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Is Lear, Back From Bankruptcy, a Buy?

Investors who want to speculate on the economy’s recovery, Cramer said during Friday’s Mad Money, should consider buying Lear.

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While many auto suppliers took on heavy debt loads to avoid going under, which has made their stocks untouchable, Lear used bankruptcy to its advantage. The company just emerged from Chapter 11 on Nov. 9, Cramer said, and it looks like the move was “perhaps the best thing that ever happened to Lear.”

This maker of seating systems and car electronics accomplished a lot during its four months in bankruptcy: It removed many fixed costs and created one of the strongest capital structures of any auto-parts company. The gross debt was reduced to $1 billion from $3.5 billion. And the three-year backlog jumped to $1.4 billion from $1 billion, a number that Cramer expects to grow now that the company’s in the clear

Also, Lear is expected to hold $1.5 billion in cash by year’s end, making it one of just three auto suppliers, along with Gentex and Magna International, to have net cash.

Lear ranks number two, behind Johnson Controls , in the auto-seating business, but there are few other sizable competitors about which to worry. That should keep prices stable. And while the recession shrunk the company’s profit margins to 0.9% in Q2 ’09 from 7% in 2007, they rebounded in the third quarter to 7.2%, despite an 18% sales decline.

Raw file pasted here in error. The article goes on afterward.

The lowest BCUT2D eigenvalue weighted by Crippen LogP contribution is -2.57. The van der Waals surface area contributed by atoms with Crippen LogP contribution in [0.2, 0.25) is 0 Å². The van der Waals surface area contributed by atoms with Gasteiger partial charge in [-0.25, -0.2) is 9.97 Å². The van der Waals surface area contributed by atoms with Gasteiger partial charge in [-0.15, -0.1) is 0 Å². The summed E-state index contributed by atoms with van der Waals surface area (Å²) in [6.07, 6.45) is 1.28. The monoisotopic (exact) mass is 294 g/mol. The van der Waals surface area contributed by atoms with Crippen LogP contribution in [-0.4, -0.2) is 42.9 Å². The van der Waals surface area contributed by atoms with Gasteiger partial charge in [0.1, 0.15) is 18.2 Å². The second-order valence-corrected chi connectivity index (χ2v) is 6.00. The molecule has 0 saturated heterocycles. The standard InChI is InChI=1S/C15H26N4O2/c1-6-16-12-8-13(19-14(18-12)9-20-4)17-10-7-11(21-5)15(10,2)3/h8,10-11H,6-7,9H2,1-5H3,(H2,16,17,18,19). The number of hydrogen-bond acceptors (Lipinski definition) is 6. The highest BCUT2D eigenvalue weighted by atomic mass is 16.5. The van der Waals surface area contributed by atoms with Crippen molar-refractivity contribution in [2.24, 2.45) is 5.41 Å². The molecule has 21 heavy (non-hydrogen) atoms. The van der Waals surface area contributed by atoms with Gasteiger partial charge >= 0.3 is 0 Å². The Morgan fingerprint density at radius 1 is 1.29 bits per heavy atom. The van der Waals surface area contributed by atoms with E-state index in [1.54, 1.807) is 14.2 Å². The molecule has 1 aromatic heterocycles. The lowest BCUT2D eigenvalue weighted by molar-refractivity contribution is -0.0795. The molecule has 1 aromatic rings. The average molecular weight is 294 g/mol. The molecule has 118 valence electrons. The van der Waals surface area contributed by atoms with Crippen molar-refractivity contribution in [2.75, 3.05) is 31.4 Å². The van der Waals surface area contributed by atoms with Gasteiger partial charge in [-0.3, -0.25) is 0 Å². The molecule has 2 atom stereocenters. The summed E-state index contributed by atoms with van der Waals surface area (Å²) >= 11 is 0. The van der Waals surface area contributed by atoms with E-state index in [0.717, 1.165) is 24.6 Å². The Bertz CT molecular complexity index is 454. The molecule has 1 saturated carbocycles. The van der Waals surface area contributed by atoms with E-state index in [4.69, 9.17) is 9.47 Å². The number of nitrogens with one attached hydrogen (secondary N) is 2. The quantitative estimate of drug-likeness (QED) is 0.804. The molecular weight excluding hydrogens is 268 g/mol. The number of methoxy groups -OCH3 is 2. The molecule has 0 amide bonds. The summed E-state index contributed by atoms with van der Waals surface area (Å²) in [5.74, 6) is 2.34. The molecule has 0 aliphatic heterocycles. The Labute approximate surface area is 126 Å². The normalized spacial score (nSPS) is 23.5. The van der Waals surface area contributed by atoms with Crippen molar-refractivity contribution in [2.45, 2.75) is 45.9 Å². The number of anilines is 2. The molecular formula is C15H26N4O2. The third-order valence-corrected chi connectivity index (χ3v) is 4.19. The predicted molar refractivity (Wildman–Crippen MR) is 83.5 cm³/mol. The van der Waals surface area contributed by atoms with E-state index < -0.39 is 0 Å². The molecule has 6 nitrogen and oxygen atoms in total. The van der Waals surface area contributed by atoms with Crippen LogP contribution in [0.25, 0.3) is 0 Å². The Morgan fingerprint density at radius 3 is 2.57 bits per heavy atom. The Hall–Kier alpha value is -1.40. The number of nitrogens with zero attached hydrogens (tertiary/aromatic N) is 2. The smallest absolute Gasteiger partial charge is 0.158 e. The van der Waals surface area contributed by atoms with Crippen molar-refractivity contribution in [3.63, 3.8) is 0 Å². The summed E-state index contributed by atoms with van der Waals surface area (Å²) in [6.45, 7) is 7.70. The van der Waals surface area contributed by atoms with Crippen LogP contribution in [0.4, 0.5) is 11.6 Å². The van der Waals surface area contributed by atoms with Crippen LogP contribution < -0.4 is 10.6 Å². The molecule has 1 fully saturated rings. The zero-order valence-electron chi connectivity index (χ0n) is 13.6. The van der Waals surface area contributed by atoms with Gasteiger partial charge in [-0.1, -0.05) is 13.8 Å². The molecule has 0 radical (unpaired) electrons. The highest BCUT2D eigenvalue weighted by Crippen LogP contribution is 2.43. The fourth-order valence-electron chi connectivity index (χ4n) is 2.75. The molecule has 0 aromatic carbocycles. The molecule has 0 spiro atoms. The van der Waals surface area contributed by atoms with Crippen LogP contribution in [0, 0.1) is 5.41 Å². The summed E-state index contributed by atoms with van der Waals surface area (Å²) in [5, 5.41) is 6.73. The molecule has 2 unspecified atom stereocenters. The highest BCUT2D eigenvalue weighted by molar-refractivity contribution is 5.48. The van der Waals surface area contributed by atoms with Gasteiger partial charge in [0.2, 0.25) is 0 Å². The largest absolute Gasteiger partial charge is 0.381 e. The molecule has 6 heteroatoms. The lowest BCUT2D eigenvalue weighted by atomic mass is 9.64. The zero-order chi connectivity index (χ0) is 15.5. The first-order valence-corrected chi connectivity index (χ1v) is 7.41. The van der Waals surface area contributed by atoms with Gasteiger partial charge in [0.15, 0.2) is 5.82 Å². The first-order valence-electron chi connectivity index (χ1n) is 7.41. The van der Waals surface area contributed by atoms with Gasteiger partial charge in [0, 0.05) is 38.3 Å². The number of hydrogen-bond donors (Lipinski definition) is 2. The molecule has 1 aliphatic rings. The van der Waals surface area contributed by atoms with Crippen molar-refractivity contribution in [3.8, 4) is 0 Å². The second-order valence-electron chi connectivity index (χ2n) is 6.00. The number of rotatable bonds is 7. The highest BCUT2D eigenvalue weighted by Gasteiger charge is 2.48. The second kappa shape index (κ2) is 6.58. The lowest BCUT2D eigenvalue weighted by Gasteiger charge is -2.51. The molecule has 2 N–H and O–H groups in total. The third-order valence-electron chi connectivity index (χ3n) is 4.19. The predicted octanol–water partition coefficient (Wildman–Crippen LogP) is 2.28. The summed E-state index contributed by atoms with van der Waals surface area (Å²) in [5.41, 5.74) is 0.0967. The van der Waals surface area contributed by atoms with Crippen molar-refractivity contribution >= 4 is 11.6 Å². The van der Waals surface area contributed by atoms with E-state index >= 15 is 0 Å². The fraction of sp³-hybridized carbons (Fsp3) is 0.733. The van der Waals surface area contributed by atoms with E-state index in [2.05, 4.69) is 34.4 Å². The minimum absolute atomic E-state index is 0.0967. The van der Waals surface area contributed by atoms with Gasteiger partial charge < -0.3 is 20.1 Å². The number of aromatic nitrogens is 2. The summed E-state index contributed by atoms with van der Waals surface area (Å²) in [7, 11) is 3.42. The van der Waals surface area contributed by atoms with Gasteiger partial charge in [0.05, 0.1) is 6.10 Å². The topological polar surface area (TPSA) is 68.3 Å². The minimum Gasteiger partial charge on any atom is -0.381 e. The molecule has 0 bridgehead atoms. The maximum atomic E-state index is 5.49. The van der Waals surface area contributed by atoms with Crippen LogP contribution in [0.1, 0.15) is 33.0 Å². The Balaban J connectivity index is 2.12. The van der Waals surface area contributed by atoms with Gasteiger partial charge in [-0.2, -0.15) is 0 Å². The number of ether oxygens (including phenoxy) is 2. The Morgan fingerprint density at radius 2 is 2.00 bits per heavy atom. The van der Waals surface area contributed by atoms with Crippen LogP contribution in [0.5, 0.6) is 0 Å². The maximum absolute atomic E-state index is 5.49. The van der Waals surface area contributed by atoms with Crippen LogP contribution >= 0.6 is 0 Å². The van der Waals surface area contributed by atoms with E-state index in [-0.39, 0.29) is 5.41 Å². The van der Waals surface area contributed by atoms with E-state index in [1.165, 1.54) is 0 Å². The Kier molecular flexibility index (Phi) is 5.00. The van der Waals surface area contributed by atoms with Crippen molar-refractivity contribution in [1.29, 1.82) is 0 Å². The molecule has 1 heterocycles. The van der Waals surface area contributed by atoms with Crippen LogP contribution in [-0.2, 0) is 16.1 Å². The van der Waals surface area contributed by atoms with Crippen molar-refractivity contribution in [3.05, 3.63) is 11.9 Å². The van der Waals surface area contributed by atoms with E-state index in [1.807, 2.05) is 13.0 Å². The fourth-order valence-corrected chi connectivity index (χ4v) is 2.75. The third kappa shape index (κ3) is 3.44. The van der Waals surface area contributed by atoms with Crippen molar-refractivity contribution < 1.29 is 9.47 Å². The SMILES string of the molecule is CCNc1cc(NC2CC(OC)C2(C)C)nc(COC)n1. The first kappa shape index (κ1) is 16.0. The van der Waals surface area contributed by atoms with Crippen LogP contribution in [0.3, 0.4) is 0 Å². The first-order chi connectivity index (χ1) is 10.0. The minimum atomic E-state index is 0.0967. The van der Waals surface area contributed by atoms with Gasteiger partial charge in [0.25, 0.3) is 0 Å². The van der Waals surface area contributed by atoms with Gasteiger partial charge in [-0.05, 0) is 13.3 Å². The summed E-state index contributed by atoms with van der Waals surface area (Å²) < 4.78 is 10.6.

If Lear can do so well in such a tough business environment, Cramer said, “Just imagine how much money this company is going to make when the economy recovers.”

Most of Lear’s revenues – 81% – come from seating, but electronics will deliver most of the company’s growth going forward. This division represents 60% of Lear’s backlog, which is smart considering that in 2012 40% of a vehicle is expected to come from electronics.

Cramer also likes Lear’s international diversification and the company’s history of managing expectations. He thinks the earnings estimates are too low, making them easy to beat. That, of course, boosts the share price.

Right now, Lear trades at an 18% discount based on cash flow versus its peers. Cramer said he thinks the stock deserves a premium. And it doesn’t matter that Lear is up 26% just in the 10 days since it emerged from bankruptcy.

“I think it can go much higher,” Cramer said.

Cramer's charitable trust owns Johnson Controls.

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